Labor has pledged to scrap the Perrottet Government’s 2.53 per cent a year wages cap. If it wins the election, Labor will also re-open the salaries and conditions award imposed upon the profession, Mr Minns told Federation Council in October: “We expect a full bargaining period but with a view to reaching a comprehensive agreement to reduce workloads and make salaries more competitive.”
Labor has not revealed what its position will be in those negotiations. However, if necessary, a reconstituted independent Industrial Relations Commission could assist to assess the value of teachers’ work and whether salaries have kept pace.
The Greens position is that there should be an immediate pay rise of at least 15 per cent for teachers and salaries should be indexed to inflation for the next two years.
The Coalition has promised higher salaries for one percent of teachers over the next four years. Six hundred teachers who take on new roles as “highly effective teachers” will receive higher salaries. It remains unclear how these teachers will be selected, what they will do or how much they will be paid.
Labor, in late January, proposed a $400 million increase in school funding, which will be used to fund more school counsellors and a small group literacy and numeracy tutoring program for students at risk of falling behind.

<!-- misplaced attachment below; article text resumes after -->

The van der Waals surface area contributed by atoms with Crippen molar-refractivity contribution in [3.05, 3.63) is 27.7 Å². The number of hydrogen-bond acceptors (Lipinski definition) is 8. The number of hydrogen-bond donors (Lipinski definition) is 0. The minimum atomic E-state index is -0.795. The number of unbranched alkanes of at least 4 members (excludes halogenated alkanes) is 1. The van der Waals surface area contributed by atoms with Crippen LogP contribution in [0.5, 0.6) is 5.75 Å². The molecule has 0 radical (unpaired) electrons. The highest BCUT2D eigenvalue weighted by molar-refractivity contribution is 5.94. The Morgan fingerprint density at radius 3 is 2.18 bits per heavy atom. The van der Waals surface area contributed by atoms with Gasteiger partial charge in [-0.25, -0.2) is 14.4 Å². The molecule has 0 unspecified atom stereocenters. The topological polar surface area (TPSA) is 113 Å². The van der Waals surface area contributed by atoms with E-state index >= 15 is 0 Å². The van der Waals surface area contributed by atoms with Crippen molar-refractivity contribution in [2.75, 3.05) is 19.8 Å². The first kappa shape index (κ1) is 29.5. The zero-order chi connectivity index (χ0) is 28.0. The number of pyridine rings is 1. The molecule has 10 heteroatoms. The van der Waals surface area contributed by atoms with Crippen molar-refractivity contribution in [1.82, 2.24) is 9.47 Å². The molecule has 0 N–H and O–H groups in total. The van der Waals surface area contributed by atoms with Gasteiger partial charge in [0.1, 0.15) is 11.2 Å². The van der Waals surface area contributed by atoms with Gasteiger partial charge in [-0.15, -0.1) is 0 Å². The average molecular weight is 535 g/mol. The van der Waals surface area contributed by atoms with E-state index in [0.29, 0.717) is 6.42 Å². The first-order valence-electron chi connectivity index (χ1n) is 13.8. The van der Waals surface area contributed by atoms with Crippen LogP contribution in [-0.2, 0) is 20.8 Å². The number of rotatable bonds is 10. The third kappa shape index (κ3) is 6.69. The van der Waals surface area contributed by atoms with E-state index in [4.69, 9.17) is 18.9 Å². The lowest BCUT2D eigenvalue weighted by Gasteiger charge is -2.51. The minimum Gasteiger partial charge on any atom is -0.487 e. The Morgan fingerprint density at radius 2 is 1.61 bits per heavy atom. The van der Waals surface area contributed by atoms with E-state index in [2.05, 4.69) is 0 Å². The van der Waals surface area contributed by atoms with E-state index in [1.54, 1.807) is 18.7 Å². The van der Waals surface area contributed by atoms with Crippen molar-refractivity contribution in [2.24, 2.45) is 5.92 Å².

It has also pledged to reach an agreement with the Albanese Government to ensure NSW public schools are, for the first time, fully funded to 100 per cent of the Schooling Resource Standard.
A Minns government would ensure this funding is achieved during the life of the next state and Commonwealth agreement, which is due to be struck by the end of next year.
The Greens have pledged to deliver 100 per cent of the SRS for schools across NSW.
Government figures released last year showed an 83 per cent increase in temporary teachers between 2011 and 2021. Permanent teacher numbers increased by just 1 per cent over the decade. In an effort to reverse the exponential growth in insecure work, in October last year Labor pledged to convert 10,000 temporary teachers into permanents in its first term of office.